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Research Based Culturally Responsive Practices

Over the last several years, New America has provided spotlights and recommendations to help policymakers, education leaders, and individual educators foster an aligned and coherent culturally responsive education system.

New America analyzed professional teaching standards in all 50 states to better understand whether states’ expectations for teachers incorporate culturally responsive teaching. To support this analysis, New America identifies eight competencies that clarify what teachers should know and be able to do in light of research on culturally responsive teaching.

Adopting culturally responsive teaching goes beyond celebrating students’ cultural traditions once a year. Educators who practice culturally responsive teaching set rigorous learning objectives for all of their students and they continually build helpful bridges between what students need to learn and their heritage, lived realities, and the issues they care about. In short, culturally responsive teaching is about weaving together rigor and relevance.

Scope & Sequence

8 Competencies for Culturally Responsive Teaching

8 Competencies for Culturally Responsive Teaching

Reflect on One’s Cultural Lens

Culturally responsive educators routinely reflect on their own life experiences and membership in various identity groups (i.e., those assigned by race, ethnicity, socioeconomic status, sexual orientation, and gender), and they ask themselves how these factors influence their beliefs and actions. They understand that they, like everyone, can unwittingly internalize biases that shape their instruction and their interactions with students, families, and colleagues. They understand that they can unknowingly use stereotypes (overgeneralized beliefs about certain groups) and commit microaggressions (subtle comments or actions that are unintentionally discriminatory) if they are not vigilant about how they think and act. 

Therefore, these teachers diligently work to reflect on their unconscious attitudes and develop cultural competency—that is, understanding, sensitivity, and appreciation for the history, values, experiences, and lifestyles of others. Becoming self-aware can be difficult and uncomfortable, particularly for educators who have never explored their identities. However, research shows that actions such as guided reflection, reflective journaling, and group discussions can help teachers overcome those feelings.

Recognize and Redress Bias in the System

Culturally responsive educators understand the difference between bias at the personal level (i.e., racist speech) and bias at the institutional or systemic level (i.e., housing discrimination). They seek to deepen their understanding of how identity markers (i.e., those assigned by race, ethnicity, ability, socioeconomic status, sexual orientation, and gender) influence the educational opportunities that students receive. Sonia Nieto suggests that teachers ask questions like:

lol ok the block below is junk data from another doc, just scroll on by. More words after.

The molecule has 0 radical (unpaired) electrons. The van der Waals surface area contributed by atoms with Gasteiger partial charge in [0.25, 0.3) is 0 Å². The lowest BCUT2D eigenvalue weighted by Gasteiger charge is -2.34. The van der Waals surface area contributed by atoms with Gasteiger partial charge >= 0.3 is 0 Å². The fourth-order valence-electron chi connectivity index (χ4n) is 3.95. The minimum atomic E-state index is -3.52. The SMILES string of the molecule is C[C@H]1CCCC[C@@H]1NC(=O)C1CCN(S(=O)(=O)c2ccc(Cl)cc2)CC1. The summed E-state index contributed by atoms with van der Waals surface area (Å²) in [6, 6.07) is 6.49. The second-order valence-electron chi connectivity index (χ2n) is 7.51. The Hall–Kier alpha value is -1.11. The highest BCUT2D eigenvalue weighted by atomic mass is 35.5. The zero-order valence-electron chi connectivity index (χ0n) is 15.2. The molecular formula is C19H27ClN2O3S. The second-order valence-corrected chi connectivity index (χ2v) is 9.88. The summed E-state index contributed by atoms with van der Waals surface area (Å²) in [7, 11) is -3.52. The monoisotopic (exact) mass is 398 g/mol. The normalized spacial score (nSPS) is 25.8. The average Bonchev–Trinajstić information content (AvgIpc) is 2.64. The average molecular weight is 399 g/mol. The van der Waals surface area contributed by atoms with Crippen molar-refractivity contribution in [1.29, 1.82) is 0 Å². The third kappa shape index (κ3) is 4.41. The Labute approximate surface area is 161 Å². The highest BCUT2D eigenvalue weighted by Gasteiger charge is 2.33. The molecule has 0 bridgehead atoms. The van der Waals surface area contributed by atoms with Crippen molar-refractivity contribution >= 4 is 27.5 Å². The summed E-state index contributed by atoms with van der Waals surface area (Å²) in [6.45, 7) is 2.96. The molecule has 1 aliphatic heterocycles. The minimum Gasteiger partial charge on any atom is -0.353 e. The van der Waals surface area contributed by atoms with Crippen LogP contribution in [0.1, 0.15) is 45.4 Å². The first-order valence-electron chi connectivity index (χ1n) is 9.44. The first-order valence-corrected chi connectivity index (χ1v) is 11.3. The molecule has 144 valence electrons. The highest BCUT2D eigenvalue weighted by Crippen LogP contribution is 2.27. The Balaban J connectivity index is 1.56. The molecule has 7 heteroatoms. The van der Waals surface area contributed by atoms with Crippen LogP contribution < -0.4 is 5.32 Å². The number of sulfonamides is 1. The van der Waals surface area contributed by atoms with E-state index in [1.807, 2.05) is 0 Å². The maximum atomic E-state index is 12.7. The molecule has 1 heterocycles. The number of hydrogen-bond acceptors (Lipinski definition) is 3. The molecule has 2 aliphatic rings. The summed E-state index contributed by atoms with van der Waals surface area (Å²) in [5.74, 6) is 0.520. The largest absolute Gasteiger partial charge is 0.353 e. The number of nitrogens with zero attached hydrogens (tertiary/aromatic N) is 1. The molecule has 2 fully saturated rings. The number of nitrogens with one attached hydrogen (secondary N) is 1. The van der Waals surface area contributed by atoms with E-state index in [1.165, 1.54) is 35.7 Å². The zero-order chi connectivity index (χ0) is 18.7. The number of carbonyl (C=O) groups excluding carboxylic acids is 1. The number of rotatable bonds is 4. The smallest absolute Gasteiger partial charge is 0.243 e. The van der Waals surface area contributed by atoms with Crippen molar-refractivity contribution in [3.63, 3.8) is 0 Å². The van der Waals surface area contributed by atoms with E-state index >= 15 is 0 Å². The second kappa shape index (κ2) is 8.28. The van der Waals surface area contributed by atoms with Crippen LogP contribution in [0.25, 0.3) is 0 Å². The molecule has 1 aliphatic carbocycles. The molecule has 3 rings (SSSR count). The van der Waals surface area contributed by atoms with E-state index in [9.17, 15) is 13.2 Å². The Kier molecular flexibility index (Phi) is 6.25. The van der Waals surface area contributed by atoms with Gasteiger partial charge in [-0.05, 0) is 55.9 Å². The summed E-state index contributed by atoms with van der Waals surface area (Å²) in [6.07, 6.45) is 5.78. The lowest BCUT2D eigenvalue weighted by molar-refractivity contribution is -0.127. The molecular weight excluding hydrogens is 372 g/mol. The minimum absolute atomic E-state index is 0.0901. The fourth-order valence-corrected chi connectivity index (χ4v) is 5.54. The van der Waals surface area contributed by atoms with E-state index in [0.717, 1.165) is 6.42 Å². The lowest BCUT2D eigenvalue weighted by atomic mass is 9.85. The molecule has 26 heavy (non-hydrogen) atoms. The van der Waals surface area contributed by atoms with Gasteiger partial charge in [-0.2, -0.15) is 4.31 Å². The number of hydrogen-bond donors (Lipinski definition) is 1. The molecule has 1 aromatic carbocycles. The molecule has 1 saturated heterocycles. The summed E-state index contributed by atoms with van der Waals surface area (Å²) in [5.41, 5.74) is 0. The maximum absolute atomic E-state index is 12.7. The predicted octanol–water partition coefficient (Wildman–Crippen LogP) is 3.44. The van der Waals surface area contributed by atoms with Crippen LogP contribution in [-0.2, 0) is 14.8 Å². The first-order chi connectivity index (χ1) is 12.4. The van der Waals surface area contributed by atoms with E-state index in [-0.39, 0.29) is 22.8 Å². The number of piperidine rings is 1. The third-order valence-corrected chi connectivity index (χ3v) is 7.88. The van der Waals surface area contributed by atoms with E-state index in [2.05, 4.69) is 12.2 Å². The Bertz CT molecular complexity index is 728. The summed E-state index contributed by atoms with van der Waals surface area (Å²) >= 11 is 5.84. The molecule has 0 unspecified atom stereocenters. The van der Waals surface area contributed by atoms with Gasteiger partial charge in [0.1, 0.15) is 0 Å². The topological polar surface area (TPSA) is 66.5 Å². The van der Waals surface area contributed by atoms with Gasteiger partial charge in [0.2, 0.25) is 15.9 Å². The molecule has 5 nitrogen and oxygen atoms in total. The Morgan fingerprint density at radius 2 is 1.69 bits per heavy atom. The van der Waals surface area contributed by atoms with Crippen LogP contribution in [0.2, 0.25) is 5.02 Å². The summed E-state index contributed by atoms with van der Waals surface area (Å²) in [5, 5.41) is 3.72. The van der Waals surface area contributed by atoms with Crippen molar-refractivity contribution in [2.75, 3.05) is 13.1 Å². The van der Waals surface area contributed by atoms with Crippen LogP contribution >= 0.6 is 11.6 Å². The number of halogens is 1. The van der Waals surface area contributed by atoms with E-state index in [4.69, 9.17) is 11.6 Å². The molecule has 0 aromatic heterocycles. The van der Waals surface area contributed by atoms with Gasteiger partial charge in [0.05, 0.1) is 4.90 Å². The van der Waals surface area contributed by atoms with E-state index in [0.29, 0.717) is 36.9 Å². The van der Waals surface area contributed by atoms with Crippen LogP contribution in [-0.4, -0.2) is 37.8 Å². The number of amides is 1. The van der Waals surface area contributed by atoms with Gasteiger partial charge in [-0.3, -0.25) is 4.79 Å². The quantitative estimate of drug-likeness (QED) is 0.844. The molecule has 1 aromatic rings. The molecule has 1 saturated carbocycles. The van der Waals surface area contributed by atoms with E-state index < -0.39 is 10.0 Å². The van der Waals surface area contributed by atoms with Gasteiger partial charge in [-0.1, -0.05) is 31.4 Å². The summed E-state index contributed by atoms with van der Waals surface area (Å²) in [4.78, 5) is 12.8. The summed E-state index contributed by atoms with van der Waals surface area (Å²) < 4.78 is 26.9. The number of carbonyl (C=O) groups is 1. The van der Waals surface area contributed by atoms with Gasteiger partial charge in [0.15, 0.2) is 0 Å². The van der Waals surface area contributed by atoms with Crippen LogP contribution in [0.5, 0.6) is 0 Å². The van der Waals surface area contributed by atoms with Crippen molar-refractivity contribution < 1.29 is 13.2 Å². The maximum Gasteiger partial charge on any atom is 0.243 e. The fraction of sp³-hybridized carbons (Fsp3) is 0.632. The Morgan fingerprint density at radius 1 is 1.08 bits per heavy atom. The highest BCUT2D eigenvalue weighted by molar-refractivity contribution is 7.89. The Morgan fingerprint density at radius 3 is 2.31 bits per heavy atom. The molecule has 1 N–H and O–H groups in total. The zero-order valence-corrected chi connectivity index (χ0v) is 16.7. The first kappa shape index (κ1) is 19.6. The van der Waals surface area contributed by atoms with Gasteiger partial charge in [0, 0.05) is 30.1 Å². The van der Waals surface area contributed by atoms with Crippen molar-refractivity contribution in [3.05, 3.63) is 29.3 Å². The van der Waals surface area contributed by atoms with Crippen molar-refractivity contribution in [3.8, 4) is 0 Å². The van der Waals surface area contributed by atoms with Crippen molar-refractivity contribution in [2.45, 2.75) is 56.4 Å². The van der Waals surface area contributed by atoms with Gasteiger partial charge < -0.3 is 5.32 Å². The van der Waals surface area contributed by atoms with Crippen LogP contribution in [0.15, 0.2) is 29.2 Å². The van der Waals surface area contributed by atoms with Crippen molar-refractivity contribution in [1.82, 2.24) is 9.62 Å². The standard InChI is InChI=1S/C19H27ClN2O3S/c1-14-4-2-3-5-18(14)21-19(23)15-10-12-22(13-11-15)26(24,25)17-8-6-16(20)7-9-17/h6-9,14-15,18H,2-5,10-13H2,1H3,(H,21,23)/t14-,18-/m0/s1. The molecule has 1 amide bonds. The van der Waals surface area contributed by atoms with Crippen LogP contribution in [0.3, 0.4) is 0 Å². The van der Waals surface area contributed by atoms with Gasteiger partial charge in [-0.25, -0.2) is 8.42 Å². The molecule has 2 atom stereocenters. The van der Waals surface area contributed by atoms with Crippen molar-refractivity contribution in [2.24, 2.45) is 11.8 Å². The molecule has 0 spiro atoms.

• “Where are the best teachers assigned?”
  • “Which students take advanced courses?”
  • “Where are resources allocated?”

A wide range of resources and professional learning opportunities are now available to help teachers learn more about the ways that institutional racism and other systemic biases disadvantage some groups of students and privilege others. Teachers who take advantage of these resources understand that not all learners are equally rewarded for their hard work. These educators advocate for the disruption of school and district-level practices, policies, and norms that hold students back. Conversely, teachers who are poorly informed about institutional biases may blame learners and perceived cultural deficiencies for academic achievement disparities.

Draw on Students’ Culture to Share Curriculum and Instruction

Central to culturally responsive teaching is the belief that students’ cultural background and existing knowledge can help bridge new learning. Believing this to be true, culturally responsive teachers use cultural scaffolding by providing links between new academic concepts and students’ background knowledge that comes from their families, communities, and lived experiences. They regularly use student input to shape assignments, projects, and assessments.

Although school system leaders traditionally set formal curricula, culturally responsive teachers evaluate the textbooks and instructional resources they use to ensure they do not perpetuate stereotypes or fail to represent certain identity groups. They complement the official curriculum with examples, newspaper clippings, articles, song lyrics, plays, comics, video games, and other resources that reflect experiences, characters, settings, and themes their students can relate to. In addition to providing “mirrors” reflecting students’ own worlds, teachers provide “windows” into the history, traditions, and experiences of other cultures and groups.

Bring Real-World Issues into the Classroom

Culturally responsive teachers address the “so what?” factor of instruction by helping students see how the knowledge and skills they learn in school are valuable to their lives, families, and their communities. They ask:

  • “What does this material have to do with your lives?”